There’s no proof of corruption in the PL, it is just that some things are rather odd.

By Tony Attwood

One of the arguments often made against articles published in Untold Arsenal is that the data that we have doesn’t prove that something odd is happening, or that something is amiss with the way in which football works.

And generally speaking I agree.  We don’t have the resources to prove that anything is wrong.  What we can do, and indeed what I think we do rather well, is point out that there are quite a few things in football that look rather odd, and which the mainstream media and most blogs choose to ignore.  And then wonder why they choose to ignore them.

A recent example was the Leicester City and Aston Villa tackling and fouling records, and the sudden change in Leicester’s tackling and fouling situation after we raised their issue last year.   That change could have been a coincidence – of course it could.  Nothing was proven.  Leicester’s strange tackle / foul / yellow figures change as they slip down the league followed that story.

Likewise the Aston Villa “fouls against” numbers were raised by Untold because they look very odd and because as far as I know, no one else is taking any notice.  So we did.

The same is true with the fact that the media did not pick up at all on Arsenal’s extraordinary transformations during last season – from being  the 5th worst team in the league over the first third of the season to the second best team in the league in the remaining two thirds.  Or the simultaneous drop in yellow cards from one season to the next by around 40%.

Indeed we even ran a series of articles on the way in which certain topics are specifically excluded from debate (see the “Gaslighting” series listed on our home page).

But this again is not to say there is any sort of conspiracy going on – it is how the media works everywhere.

I was reminded how this works elsewhere last week, when the oversight committee of the House of Representatives in Washington DC, released details of a phone call last December made by President Trump to the acting attorney general Jeffrey Rosen, in which the President said, “Just say the election was corrupt + leave the rest to me and the R congressmen.” (The notes were taken by Richard Donoghue, Rosen’s deputy, who was also on the call.)

Those notes strongly suggest that the President was trying to influence an officer of the law into saying what he wanted him to say.   The issue barely raised an eyebrow although it is profoundly against the constitution.  The law officers uphold the constitution and the law, not the wishes of the President.  But few seemed to think it a big story.

When it comes to football that’s what Untold is about, and what it’s name suggests… trying to tease out issues that no one else wants to talk about. 

And most of the time we just find odd facts and figures, and certainly not proof of corruption.  Just things that don’t look quite right.  

Here’s an example

On 6 February 2020 we published “How a club can commit the most fouls, but get the fewest yellow cards” with a follow up article on 26 February “What is the relationship between fouls, tackles and yellow cards?”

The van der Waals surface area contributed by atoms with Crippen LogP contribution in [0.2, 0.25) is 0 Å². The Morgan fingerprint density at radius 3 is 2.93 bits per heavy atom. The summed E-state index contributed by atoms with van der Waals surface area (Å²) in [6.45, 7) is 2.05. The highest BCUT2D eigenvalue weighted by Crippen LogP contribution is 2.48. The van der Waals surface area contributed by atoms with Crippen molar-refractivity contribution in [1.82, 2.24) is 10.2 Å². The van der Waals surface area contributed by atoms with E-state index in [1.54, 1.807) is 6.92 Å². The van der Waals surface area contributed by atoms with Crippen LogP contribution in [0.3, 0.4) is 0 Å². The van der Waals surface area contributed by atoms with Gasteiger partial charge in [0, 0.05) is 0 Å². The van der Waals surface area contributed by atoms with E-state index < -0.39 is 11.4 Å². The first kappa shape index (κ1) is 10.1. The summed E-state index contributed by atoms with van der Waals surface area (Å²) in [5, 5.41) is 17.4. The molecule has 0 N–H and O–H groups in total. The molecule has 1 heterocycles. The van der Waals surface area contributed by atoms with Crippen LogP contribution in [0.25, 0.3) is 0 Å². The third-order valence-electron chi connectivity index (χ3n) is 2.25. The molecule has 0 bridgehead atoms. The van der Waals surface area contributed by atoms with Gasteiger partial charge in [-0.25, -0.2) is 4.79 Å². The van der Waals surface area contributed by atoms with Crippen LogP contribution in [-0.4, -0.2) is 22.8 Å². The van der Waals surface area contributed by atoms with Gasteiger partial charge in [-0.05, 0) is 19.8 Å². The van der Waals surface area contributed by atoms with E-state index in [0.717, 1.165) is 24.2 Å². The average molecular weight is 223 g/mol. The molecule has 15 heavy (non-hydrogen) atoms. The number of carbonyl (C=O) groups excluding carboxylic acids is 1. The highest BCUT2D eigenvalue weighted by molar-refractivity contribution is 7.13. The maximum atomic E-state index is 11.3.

Those articles found that Leicester had a foul given against them every 2.08 tackles.  Other clubs got a foul against them after far fewer tackles.  Indeed Leicester had to commit nearly twice as many fouls as any other club to get a yellow card.  9.48 fouls for every card in their care compared with Arsenal on 4.32.  (And as the charts show, Arsenal in these figures were fairly mainstream; it was Leicester that was the outlier).

In short as those two articles showed, Leicester had either invented a new form of football, or else they were being treated much more leniently by referees than any other club.

I thought that was quite a story but I was unable to find any other outlet of any description taking up this point.  OK, it was a bit technical, and a bit high-brow (in that it involved numbers), but even so….

Instead what we get are endless stories about transfers which as this morning’s little article showed, can be 97% inaccurate, but no one bothers about that.

Thus my point is simple.  There are some incredibly odd things going on in football, which are never being noted in the media and which really could do with an explanation.  Yet the nonsense of transfers that are never going to happen is covered in depth every day.

As another example take the case of Arsenal matches repeatedly being handled by referees who give Arsenal players multiple yellow cards, while referees who don’t show the cards nearly so much were frozen out.  It doesn’t prove PGMO are corrupt, nor does it prove that there is a media cover up conspiracy going on.  But I think the figures are interesting, so we run them.

And that’s what it comes down to.  We find these odd facts which no one else wants to examine, and we ask a) why are these facts happening, and b) why is no one else reporting them?  The conclusion is not a conspiracy but a simple recognition that the media tends to follow the same path all the time, and avoid stories that don’t fit the general outlook.

That’s why we are called Untold – we cover the bits the rest of the media ignore. I find some of those things rather interesting, and I hope you do too.  Especially this summer when we seem to have found quite a few oddities.

The statistical enquiry of 2021

One Reply to “There’s no proof of corruption in the PL, it is just that some things are rather odd.”

  1. Odd??? The Australian official that made the ballsup of VAR in the Palace match has been selected in the PGMOL. Proof of odd rewards for odd decisions.

    The evidence is subjective as they say when questioned!!

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